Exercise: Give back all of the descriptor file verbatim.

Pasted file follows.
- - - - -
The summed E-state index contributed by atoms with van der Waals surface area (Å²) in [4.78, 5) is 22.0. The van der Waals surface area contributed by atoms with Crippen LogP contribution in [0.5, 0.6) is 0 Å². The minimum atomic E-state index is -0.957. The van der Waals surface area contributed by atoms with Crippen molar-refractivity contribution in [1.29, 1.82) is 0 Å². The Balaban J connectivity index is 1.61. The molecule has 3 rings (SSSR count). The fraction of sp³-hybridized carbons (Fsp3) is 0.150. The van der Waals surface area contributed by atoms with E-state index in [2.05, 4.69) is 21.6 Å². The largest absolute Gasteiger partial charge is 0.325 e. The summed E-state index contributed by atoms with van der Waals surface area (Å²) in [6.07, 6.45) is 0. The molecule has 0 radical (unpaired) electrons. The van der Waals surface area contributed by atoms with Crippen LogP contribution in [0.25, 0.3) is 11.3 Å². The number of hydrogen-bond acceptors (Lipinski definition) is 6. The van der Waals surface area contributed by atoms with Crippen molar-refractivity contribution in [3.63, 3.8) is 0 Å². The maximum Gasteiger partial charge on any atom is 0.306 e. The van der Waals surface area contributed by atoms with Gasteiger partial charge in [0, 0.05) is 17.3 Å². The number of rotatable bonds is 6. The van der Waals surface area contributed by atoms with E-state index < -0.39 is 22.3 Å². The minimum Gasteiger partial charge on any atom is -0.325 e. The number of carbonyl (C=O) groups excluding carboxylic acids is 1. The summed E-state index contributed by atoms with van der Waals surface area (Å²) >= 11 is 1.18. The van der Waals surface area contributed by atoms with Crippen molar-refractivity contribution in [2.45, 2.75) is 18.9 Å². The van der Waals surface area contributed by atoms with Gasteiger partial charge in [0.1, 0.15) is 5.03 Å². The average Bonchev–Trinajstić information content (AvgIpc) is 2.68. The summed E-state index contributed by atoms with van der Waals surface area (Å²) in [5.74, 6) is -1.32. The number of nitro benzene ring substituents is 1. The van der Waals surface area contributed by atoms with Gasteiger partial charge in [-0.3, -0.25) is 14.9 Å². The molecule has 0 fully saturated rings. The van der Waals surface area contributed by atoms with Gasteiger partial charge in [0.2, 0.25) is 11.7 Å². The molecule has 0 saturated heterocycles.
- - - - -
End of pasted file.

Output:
The summed E-state index contributed by atoms with van der Waals surface area (Å²) in [4.78, 5) is 22.0. The van der Waals surface area contributed by atoms with Crippen LogP contribution in [0.5, 0.6) is 0 Å². The minimum atomic E-state index is -0.957. The van der Waals surface area contributed by atoms with Crippen molar-refractivity contribution in [1.29, 1.82) is 0 Å². The Balaban J connectivity index is 1.61. The molecule has 3 rings (SSSR count). The fraction of sp³-hybridized carbons (Fsp3) is 0.150. The van der Waals surface area contributed by atoms with E-state index in [2.05, 4.69) is 21.6 Å². The largest absolute Gasteiger partial charge is 0.325 e. The summed E-state index contributed by atoms with van der Waals surface area (Å²) in [6.07, 6.45) is 0. The molecule has 0 radical (unpaired) electrons. The van der Waals surface area contributed by atoms with Crippen LogP contribution in [0.25, 0.3) is 11.3 Å². The number of hydrogen-bond acceptors (Lipinski definition) is 6. The van der Waals surface area contributed by atoms with Crippen molar-refractivity contribution in [3.63, 3.8) is 0 Å². The maximum Gasteiger partial charge on any atom is 0.306 e. The van der Waals surface area contributed by atoms with Gasteiger partial charge in [0, 0.05) is 17.3 Å². The number of rotatable bonds is 6. The van der Waals surface area contributed by atoms with E-state index < -0.39 is 22.3 Å². The minimum Gasteiger partial charge on any atom is -0.325 e. The number of carbonyl (C=O) groups excluding carboxylic acids is 1. The summed E-state index contributed by atoms with van der Waals surface area (Å²) >= 11 is 1.18. The van der Waals surface area contributed by atoms with Crippen molar-refractivity contribution in [2.45, 2.75) is 18.9 Å². The van der Waals surface area contributed by atoms with Gasteiger partial charge in [0.1, 0.15) is 5.03 Å². The average Bonchev–Trinajstić information content (AvgIpc) is 2.68. The summed E-state index contributed by atoms with van der Waals surface area (Å²) in [5.74, 6) is -1.32. The number of nitro benzene ring substituents is 1. The van der Waals surface area contributed by atoms with Gasteiger partial charge in [-0.3, -0.25) is 14.9 Å². The molecule has 0 fully saturated rings. The van der Waals surface area contributed by atoms with Gasteiger partial charge in [0.2, 0.25) is 11.7 Å². The molecule has 0 saturated heterocycles.